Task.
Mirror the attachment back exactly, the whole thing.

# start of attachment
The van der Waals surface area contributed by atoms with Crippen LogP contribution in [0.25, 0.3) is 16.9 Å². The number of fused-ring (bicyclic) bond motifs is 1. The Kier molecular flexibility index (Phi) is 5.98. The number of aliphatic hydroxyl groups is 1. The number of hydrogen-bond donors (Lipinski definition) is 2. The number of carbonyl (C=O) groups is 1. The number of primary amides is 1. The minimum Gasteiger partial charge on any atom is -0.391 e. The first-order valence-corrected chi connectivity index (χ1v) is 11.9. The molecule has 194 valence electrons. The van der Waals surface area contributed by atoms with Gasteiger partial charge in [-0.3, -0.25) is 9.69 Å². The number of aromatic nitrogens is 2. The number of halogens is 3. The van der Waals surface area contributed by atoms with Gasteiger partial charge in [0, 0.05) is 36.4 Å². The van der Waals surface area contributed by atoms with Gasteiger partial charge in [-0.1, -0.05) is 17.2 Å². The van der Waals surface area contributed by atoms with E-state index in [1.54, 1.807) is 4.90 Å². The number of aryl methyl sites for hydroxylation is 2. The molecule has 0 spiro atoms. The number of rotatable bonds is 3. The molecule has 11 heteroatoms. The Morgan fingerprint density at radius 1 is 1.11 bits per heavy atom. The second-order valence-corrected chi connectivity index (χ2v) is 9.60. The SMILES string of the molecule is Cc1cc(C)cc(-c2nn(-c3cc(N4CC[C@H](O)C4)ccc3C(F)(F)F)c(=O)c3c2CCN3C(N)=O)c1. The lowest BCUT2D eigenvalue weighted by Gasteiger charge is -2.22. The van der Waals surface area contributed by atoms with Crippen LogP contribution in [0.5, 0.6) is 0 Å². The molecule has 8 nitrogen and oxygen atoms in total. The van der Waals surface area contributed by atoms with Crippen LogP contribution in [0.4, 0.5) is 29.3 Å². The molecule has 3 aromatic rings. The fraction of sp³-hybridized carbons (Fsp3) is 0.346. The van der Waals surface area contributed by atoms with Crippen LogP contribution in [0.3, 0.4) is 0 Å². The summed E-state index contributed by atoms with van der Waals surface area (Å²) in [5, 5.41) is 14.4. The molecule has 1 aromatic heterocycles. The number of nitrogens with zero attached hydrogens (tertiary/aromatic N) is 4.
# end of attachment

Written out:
The van der Waals surface area contributed by atoms with Crippen LogP contribution in [0.25, 0.3) is 16.9 Å². The number of fused-ring (bicyclic) bond motifs is 1. The Kier molecular flexibility index (Phi) is 5.98. The number of aliphatic hydroxyl groups is 1. The number of hydrogen-bond donors (Lipinski definition) is 2. The number of carbonyl (C=O) groups is 1. The number of primary amides is 1. The minimum Gasteiger partial charge on any atom is -0.391 e. The first-order valence-corrected chi connectivity index (χ1v) is 11.9. The molecule has 194 valence electrons. The van der Waals surface area contributed by atoms with Gasteiger partial charge in [-0.3, -0.25) is 9.69 Å². The number of aromatic nitrogens is 2. The number of halogens is 3. The van der Waals surface area contributed by atoms with Gasteiger partial charge in [0, 0.05) is 36.4 Å². The van der Waals surface area contributed by atoms with Gasteiger partial charge in [-0.1, -0.05) is 17.2 Å². The van der Waals surface area contributed by atoms with E-state index in [1.54, 1.807) is 4.90 Å². The number of aryl methyl sites for hydroxylation is 2. The molecule has 0 spiro atoms. The number of rotatable bonds is 3. The molecule has 11 heteroatoms. The Morgan fingerprint density at radius 1 is 1.11 bits per heavy atom. The second-order valence-corrected chi connectivity index (χ2v) is 9.60. The SMILES string of the molecule is Cc1cc(C)cc(-c2nn(-c3cc(N4CC[C@H](O)C4)ccc3C(F)(F)F)c(=O)c3c2CCN3C(N)=O)c1. The lowest BCUT2D eigenvalue weighted by Gasteiger charge is -2.22. The van der Waals surface area contributed by atoms with Crippen LogP contribution in [0.5, 0.6) is 0 Å². The molecule has 8 nitrogen and oxygen atoms in total. The van der Waals surface area contributed by atoms with Crippen LogP contribution in [0.4, 0.5) is 29.3 Å². The molecule has 3 aromatic rings. The fraction of sp³-hybridized carbons (Fsp3) is 0.346. The van der Waals surface area contributed by atoms with Crippen LogP contribution in [0.3, 0.4) is 0 Å². The summed E-state index contributed by atoms with van der Waals surface area (Å²) in [5, 5.41) is 14.4. The molecule has 1 aromatic heterocycles. The number of nitrogens with zero attached hydrogens (tertiary/aromatic N) is 4.